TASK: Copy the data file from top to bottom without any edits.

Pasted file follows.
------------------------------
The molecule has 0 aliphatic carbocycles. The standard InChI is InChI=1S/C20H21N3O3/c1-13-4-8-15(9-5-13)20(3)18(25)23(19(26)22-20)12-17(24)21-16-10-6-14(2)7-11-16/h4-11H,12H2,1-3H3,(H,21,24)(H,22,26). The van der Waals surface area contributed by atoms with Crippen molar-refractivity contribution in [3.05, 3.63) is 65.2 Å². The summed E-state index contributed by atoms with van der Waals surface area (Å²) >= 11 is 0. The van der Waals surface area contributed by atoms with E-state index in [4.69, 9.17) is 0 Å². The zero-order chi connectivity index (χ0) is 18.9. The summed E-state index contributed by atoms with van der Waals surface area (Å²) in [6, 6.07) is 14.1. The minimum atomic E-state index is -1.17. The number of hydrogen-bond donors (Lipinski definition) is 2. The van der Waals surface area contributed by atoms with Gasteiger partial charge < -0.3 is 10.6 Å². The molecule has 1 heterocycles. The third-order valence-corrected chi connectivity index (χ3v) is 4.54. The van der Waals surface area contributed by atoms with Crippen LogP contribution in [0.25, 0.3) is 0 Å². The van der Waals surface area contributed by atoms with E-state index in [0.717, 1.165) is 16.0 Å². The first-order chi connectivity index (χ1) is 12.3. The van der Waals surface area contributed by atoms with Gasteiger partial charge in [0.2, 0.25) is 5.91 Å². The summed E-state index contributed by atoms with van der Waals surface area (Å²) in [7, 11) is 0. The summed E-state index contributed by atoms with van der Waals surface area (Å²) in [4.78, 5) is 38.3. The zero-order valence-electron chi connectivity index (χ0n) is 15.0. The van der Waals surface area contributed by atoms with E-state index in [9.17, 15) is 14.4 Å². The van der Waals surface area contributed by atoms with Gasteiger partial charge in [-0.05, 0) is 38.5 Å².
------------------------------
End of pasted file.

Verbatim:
The molecule has 0 aliphatic carbocycles. The standard InChI is InChI=1S/C20H21N3O3/c1-13-4-8-15(9-5-13)20(3)18(25)23(19(26)22-20)12-17(24)21-16-10-6-14(2)7-11-16/h4-11H,12H2,1-3H3,(H,21,24)(H,22,26). The van der Waals surface area contributed by atoms with Crippen molar-refractivity contribution in [3.05, 3.63) is 65.2 Å². The summed E-state index contributed by atoms with van der Waals surface area (Å²) >= 11 is 0. The van der Waals surface area contributed by atoms with E-state index in [4.69, 9.17) is 0 Å². The zero-order chi connectivity index (χ0) is 18.9. The summed E-state index contributed by atoms with van der Waals surface area (Å²) in [6, 6.07) is 14.1. The minimum atomic E-state index is -1.17. The number of hydrogen-bond donors (Lipinski definition) is 2. The van der Waals surface area contributed by atoms with Gasteiger partial charge < -0.3 is 10.6 Å². The molecule has 1 heterocycles. The third-order valence-corrected chi connectivity index (χ3v) is 4.54. The van der Waals surface area contributed by atoms with Crippen LogP contribution in [0.25, 0.3) is 0 Å². The van der Waals surface area contributed by atoms with E-state index in [0.717, 1.165) is 16.0 Å². The first-order chi connectivity index (χ1) is 12.3. The van der Waals surface area contributed by atoms with Gasteiger partial charge in [0.2, 0.25) is 5.91 Å². The summed E-state index contributed by atoms with van der Waals surface area (Å²) in [7, 11) is 0. The summed E-state index contributed by atoms with van der Waals surface area (Å²) in [4.78, 5) is 38.3. The zero-order valence-electron chi connectivity index (χ0n) is 15.0. The van der Waals surface area contributed by atoms with E-state index in [9.17, 15) is 14.4 Å². The van der Waals surface area contributed by atoms with Gasteiger partial charge in [-0.05, 0) is 38.5 Å².